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Any More Such Victories

January 2, 2013

will be our undoing.

From Bold Progressives

TOM COLE: Again, I would prefer not to raise taxes on anybody. But we protected almost every American. We did it at a higher income level than the President campaigned on. And again, frankly, we’ve denied him I think his most important piece of leverage in any negotiation going forward. So I particularly like that part. I understand unemployment extension. I prefer, you know, a more focused effort in that regard. But we do have parts of the country where that’s necessary and it’s a fair compromise. The entitlement issue, just too much to deal with I think in one piece of legislation. But again, still sequester is in front of us. The continuing resolution runs out the end of march and obviously the debt ceiling. All of those things honestly are Republican leverage not Democratic so I think there will be opportunities to deal with the spending issue next year. Honestly I expect that will be the dominant issue along with trying to overhaul the tax code going forward. So that’s usually pretty good ground for Republicans.

When you fight a battle on your opponent’s terms, any victory achieved will be Pyrrhic at best.

The negotiations on the so-called “Fiscal Cliff” were always argued on Republican terms, and we ended up with Democrats passing a bill that will raise taxes on the working class, by failing to extend or replace the payroll tax reduction, and make permanent 98% of the Bush tax cuts. They’ve also pissed away most of their leverage in the upcoming debt ceiling fight by failing to address the sequestered spending cuts and timing the extension to coincide exactly with the debt ceiling deadline. Convenient!!

This, I’m told is what we are now supposed to celebrate as a victory.

Ain’t bipartisanship grand?

We’ve been fighting this war for 80 years. It isn’t about deficits. It isn’t about debts. It really isn’t even about taxes. It’s about dismantling Social Security, Medicare, and every other social program and regulation put in place since the Gilded Age.

It’s about repealing the twentieth century, and it always has been.

Republicans understand that they can’t win elections with an honest portrayal of their platform, so they hide it behind “entitlement reform” and “small government”. They intend to strangle our safety-net programs and regulatory agencies right out of existence through tax cuts and austerity, and Democrats are preparing to hand them the garrote.

That rumbling sound you hear is coming from FDR’s grave.

“Let me warn you, and let me warn the nation, against the smooth evasion that says ‘Of course we believe these things. We believe in social security. We believe in work for the unemployed. We believe in saving homes. Cross our hearts and hope to die.

‘We believe in all these things. But we do not like the way that the present administration is doing them. Just turn them over to us. We will do all of them, we will do more of them, we will do them better and, most important of all, the doing of them will not cost anybody anything'”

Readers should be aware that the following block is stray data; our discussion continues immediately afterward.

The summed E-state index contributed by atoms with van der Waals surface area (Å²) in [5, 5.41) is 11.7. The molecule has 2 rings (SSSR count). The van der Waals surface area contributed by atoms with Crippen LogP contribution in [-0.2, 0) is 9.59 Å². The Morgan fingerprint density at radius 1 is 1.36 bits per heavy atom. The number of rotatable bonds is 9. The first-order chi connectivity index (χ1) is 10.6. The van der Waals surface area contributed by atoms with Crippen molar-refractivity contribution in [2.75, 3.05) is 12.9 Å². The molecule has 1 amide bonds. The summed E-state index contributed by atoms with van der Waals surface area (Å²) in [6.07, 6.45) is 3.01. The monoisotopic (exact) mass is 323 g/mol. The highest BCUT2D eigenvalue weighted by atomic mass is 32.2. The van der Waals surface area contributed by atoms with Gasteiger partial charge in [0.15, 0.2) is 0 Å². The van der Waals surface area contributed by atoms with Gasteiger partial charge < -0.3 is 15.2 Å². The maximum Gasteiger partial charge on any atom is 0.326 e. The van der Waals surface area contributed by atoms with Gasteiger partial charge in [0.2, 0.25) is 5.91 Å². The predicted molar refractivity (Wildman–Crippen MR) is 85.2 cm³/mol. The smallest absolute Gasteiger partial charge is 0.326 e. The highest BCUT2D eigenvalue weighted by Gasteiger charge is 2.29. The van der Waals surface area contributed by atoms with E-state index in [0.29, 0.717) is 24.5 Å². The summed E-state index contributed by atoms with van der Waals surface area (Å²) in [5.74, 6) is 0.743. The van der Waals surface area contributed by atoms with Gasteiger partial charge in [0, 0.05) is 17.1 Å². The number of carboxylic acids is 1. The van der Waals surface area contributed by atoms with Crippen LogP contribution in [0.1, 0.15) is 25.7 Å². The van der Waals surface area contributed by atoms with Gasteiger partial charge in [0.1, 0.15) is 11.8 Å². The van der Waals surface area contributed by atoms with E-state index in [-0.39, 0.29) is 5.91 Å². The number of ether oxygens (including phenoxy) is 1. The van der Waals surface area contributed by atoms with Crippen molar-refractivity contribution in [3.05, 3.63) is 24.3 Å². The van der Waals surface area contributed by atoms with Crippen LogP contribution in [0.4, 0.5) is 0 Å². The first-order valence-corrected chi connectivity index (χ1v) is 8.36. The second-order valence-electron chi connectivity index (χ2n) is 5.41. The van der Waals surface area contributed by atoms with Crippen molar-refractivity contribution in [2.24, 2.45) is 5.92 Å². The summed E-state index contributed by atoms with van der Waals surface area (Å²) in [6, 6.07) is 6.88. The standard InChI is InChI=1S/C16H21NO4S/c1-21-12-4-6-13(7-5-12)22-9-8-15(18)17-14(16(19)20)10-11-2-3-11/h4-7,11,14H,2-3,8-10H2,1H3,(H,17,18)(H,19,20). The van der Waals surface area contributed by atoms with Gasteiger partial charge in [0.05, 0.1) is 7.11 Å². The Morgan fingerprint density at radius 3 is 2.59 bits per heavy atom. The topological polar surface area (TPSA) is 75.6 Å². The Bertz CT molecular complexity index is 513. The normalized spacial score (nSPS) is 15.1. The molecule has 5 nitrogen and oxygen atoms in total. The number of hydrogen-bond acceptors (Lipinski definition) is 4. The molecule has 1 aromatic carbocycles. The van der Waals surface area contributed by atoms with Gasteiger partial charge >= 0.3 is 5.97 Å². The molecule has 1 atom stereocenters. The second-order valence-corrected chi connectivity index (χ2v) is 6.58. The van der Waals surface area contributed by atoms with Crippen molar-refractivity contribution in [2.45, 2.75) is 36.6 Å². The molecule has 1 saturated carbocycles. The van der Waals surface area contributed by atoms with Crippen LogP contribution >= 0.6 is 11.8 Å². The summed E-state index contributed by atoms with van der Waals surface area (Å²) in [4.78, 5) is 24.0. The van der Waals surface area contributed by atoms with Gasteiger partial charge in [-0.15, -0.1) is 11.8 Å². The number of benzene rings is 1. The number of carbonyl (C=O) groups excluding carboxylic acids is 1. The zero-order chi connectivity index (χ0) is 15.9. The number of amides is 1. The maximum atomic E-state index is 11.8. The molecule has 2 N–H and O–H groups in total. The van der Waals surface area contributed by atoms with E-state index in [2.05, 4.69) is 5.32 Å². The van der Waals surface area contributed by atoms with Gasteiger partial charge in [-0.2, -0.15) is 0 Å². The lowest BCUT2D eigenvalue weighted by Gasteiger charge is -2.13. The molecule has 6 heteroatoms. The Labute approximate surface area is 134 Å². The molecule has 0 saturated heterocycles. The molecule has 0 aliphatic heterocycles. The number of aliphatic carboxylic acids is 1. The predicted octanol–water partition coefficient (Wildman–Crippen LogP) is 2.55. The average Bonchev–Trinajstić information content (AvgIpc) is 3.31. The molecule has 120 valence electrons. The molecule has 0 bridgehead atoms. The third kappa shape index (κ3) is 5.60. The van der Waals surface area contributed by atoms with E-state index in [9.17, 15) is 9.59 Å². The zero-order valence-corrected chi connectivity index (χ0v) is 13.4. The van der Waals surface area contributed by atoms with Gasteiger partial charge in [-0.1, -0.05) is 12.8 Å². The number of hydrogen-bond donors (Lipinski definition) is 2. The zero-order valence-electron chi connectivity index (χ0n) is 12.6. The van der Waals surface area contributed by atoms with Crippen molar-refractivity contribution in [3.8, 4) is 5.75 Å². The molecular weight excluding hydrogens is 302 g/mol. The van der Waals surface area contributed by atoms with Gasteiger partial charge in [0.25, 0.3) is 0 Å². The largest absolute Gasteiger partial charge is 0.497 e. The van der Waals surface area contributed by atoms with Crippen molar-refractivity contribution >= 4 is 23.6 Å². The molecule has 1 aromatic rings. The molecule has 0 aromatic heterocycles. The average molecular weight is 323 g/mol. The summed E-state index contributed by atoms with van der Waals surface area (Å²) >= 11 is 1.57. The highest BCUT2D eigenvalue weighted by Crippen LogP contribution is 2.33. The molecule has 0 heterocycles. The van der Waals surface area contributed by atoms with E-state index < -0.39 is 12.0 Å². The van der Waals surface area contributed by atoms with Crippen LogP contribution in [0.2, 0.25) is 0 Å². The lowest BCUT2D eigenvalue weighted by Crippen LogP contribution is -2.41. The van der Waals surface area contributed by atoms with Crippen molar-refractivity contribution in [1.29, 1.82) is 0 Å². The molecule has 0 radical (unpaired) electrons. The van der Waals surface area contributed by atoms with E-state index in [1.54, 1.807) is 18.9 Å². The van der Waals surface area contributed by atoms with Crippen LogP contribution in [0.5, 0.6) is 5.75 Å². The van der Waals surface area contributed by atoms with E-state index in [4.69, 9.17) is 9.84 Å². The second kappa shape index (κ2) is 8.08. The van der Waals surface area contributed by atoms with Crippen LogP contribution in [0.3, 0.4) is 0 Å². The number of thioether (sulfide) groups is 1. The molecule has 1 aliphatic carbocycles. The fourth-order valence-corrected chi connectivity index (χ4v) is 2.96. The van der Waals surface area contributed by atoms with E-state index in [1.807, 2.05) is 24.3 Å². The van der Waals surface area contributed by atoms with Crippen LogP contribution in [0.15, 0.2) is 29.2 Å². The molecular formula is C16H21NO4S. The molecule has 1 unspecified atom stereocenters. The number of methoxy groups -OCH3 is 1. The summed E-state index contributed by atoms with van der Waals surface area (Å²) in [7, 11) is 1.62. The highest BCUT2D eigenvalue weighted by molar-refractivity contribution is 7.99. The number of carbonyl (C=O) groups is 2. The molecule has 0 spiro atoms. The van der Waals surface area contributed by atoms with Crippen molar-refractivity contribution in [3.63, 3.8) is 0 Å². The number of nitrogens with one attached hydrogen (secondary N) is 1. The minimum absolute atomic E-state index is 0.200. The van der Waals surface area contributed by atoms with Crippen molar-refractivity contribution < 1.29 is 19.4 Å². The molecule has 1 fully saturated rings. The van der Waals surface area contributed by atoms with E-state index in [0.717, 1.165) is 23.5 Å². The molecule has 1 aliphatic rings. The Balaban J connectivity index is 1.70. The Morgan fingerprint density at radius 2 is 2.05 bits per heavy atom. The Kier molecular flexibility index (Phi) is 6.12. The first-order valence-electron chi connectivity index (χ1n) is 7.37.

FDR, 1936

Social Security and Medicare are our birthright. They were designed and implemented by courageous Democrats who believed in the power of government to help people. They may not be perfect, but they’re all we have. You don’t get to call yourself a Democrat and then serve these precious programs to the wolves in the GOP to be devoured by privatization and benefit cuts.

The next fight isn’t going to be over some arbitrary, self-inflicted non-crisis. It’s going to be the debt ceiling, which has enormous economic and political consequences. The President already offered Social Security cuts over the stupid fiscal curb, what do you think he’s prepared to give away over the debt ceiling? Retirement age? Means testing? Unless he plans on turning a complete 180 from his well established negotiating style, we’ll be passing the George W. Bush Social Security Privatization bill before March 1st.

But it’ll be a great victory for bipartisanship, so I guess we can’t complain.

2 Comments leave one →
  1. January 2, 2013 10:08 pm

    What’s all this malarkey about making tax cuts for 98% of Americans permanent?

    All it takes to increase (or decrease) taxes is passage of a bill in Congress. If this recent bill does not provide for sufficient revenue to operate the government, voters can elect better congress-critters who will do what the voters want, right?

    • January 3, 2013 1:30 pm

      In a perfect world. Unfortunately we don’t live there yet. Over two-thirds of the nation supported raising taxes on those making over 250k a year and we couldn’t do that. These cuts are permanent in that they do not expire, so for the foreseeable future they’re not going anywhere.

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